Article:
Lastly, and probably the most important, you need to care about your conversation partner. You need to treat them like a human with a real life, real needs. You can really scare people by being authoritative without also radiating positivity.

You can convey this with friendly facial expressions, and appropriate tones of voice for the situation. Now, I know that developers are bad actors, because I am one. So I recommend that you start on the inside to improve your outward appearance: be less judgmental. Yes, you’re frustrated. But everyone makes mistakes, even you. You can even work on judging yourself less!

To show that you care about someone, you also need to speak in their language. You can’t preach at them, you need to influence. Use words your conversation partner already understands. If they are not technical, use non-technical words. Connect to things they already care about, goals they already have. The more high-pressure the situation, the less of an opportunity you’ll have to try to bring them into your context. Go to them where they are.

You’ve tuned your mannerisms and words. Now for your overall behavior. You already know The Golden Rule. But you don’t want that. It’s really not very useful, because everyone is different! What you really want is The Platinum Rule:

“Treat others how they want to be treated.”

So simple and so powerful. But how do others want to be treated, exactly? We need to figure that out.

Han Solo Star Wars CCG card

Mental models for people

Now is where we can shift into student mode again. We need to treat each person as a very complex system.

Think of the most complex system you’ve ever debugged. How did you debug it? You came up with mental models, tested those models via small experiments with the system, then modified your models based on the new data collected.

You confidently approach any software system with this plan in mind, right? Let’s see if we can put a similar system in place for understanding people.

1. Build

You already have working models of human behavior in your head right now.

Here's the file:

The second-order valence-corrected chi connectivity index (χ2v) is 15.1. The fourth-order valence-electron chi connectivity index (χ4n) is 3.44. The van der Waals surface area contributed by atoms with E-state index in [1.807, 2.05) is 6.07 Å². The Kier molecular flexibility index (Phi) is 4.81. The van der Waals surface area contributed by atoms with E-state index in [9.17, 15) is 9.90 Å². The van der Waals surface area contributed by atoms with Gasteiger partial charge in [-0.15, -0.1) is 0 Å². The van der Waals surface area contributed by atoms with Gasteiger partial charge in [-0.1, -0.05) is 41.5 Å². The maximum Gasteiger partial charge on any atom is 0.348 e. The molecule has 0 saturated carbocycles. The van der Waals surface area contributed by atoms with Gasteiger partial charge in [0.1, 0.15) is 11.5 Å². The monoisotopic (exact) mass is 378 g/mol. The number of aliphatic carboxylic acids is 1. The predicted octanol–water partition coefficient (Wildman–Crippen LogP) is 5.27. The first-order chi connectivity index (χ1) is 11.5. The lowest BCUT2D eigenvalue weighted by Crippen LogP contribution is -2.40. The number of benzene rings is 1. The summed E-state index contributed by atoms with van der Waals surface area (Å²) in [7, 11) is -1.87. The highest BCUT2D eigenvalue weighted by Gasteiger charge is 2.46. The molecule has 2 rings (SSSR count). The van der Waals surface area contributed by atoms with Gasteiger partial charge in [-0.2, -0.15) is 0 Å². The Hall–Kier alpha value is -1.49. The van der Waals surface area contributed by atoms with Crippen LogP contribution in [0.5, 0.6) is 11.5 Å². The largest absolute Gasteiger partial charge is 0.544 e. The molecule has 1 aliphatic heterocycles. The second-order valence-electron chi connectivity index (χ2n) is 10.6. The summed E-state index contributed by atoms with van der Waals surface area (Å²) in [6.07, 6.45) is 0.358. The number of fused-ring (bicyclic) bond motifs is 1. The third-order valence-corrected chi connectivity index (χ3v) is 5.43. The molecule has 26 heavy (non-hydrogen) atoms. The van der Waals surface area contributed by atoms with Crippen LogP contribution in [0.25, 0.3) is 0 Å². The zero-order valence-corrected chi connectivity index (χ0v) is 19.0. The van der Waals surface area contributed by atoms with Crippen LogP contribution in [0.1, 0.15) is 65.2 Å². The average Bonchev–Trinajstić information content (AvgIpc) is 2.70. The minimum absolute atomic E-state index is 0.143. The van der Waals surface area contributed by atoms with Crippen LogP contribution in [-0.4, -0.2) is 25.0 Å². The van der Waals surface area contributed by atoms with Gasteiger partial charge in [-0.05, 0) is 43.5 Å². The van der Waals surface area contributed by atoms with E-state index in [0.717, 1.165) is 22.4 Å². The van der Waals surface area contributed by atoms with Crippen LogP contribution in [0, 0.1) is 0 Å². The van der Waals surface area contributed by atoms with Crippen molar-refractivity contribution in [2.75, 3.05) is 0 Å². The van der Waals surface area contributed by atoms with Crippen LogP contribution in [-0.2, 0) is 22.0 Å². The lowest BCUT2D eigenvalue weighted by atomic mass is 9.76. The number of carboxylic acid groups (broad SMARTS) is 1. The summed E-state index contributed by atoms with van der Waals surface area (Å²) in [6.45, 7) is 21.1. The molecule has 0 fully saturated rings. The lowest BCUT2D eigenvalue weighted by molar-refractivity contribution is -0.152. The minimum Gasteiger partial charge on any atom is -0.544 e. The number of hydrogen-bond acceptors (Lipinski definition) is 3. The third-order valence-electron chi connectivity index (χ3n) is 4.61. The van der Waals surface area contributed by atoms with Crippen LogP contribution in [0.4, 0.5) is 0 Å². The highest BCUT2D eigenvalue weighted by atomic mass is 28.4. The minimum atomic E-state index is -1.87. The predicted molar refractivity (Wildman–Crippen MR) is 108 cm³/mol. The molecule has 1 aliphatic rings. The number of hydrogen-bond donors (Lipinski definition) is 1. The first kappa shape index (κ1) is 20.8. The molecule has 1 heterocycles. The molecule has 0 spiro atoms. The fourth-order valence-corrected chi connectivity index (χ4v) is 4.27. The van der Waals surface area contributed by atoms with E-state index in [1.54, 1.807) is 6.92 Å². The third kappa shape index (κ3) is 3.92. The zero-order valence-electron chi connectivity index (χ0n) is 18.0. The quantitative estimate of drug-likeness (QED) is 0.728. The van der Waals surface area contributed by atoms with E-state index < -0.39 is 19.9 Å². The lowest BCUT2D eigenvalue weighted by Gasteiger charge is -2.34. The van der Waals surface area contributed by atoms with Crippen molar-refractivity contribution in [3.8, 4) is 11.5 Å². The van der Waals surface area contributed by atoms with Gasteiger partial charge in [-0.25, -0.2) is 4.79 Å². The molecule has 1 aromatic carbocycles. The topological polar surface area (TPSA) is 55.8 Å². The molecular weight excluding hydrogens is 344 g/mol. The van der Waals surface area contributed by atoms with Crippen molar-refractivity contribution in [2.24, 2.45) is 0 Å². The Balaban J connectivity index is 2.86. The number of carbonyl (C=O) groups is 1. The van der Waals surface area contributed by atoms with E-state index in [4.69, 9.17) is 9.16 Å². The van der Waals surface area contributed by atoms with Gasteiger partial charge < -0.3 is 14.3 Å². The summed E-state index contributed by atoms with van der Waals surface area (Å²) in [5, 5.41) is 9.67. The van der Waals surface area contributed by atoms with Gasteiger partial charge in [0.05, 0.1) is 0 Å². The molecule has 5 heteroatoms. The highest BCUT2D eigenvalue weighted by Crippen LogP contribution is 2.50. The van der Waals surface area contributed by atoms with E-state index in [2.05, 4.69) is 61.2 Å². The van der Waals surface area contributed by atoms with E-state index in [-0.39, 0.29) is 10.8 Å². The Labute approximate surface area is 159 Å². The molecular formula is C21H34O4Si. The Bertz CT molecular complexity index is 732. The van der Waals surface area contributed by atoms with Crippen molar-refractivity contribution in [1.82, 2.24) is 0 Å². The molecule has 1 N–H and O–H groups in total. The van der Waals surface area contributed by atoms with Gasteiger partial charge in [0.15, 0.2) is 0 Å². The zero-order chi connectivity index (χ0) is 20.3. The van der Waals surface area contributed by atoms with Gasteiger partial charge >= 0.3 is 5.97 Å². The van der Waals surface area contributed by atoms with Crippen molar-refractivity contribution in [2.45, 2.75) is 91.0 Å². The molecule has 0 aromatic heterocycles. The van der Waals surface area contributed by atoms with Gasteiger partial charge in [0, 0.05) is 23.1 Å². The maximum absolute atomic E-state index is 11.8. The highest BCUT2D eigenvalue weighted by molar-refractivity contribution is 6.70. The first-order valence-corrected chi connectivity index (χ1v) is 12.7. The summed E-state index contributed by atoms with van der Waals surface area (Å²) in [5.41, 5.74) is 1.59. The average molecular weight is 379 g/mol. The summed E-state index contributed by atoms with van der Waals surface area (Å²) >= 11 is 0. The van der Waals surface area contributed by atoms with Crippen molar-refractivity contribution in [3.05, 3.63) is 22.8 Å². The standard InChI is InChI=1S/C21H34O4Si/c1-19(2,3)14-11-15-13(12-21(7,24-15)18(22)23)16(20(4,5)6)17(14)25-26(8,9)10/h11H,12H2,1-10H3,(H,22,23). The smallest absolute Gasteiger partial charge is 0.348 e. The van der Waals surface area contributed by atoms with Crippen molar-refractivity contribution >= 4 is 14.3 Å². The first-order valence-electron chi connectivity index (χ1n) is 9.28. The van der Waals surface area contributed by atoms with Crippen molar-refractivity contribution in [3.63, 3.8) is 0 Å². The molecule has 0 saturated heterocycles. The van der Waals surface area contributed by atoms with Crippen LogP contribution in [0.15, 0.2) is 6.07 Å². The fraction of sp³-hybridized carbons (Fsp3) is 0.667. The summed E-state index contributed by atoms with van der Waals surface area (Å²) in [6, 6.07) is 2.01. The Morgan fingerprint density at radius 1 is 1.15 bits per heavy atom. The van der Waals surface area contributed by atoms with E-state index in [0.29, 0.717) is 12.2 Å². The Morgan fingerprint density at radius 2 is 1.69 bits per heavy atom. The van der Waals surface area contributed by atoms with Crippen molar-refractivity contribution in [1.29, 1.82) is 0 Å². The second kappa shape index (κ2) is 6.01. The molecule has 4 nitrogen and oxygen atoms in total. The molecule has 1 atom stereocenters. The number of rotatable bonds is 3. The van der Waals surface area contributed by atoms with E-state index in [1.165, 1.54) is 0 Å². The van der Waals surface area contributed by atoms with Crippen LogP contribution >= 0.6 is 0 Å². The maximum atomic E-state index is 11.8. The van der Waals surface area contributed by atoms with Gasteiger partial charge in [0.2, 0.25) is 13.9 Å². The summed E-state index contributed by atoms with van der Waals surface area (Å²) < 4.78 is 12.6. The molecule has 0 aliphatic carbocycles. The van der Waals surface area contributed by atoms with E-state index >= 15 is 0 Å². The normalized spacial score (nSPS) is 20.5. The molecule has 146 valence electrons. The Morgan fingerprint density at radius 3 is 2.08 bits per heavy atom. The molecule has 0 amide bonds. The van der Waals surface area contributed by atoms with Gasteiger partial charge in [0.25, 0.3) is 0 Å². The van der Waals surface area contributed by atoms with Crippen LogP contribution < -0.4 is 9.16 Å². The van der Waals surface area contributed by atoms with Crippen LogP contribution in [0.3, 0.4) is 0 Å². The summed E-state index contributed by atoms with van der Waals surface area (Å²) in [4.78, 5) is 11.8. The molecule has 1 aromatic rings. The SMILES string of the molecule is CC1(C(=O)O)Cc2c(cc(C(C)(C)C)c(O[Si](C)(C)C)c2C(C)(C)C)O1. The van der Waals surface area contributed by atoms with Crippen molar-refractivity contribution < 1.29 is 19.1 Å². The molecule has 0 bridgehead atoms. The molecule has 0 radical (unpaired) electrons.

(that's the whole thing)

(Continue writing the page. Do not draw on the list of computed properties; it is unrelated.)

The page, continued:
Do you remember Star Wars: A New Hope, when Han Solo leaves with his reward after saving Princess Leia from the Death Star? And everyone gets angry with him? Do you also remember the surprise you felt when he came back to the battle at the Death Star and saved Luke from being shot down by Darth Vader?

Why did you feel surprise? It’s because you had a mental model of Han Solo’s behavior. You are led to believe that he is an anti-authority ‘rascal,’ only in it for the money. But he comes back!

In your life, as you interact with people, you build up these models naturally. I encourage you to make this explicit. Here are some factors you might consider:

  • What kind of person are they?
  • What do they know? What don’t they know?
  • What mindset might cause their current behavior?
  • What are they trying to achieve with X action? Generally?
  • What’s the larger context?
    • Incentives like deadlines or manager desires
    • Team attitudes and norms
    • Historical experiences

2. Refine

Now you have more detailed models than ever before, because you’re thinking more rigorously. What next? We can’t talk to Han Solo about his intentions, but we can talk to those around us about it. You can make it a game.

Talk to your friends about characters from fiction: movies, TV shows, books. Why did character X do Y? Does that seem consistent with the situation and past behavior? Once you get more advanced, you can start thinking about the writer and their biases - why did they write it that way?

You can also do this with public or historical figures! Or people you know or know of. Just remember to keep it balanced. This is another place where it’s very easy to be judgemental.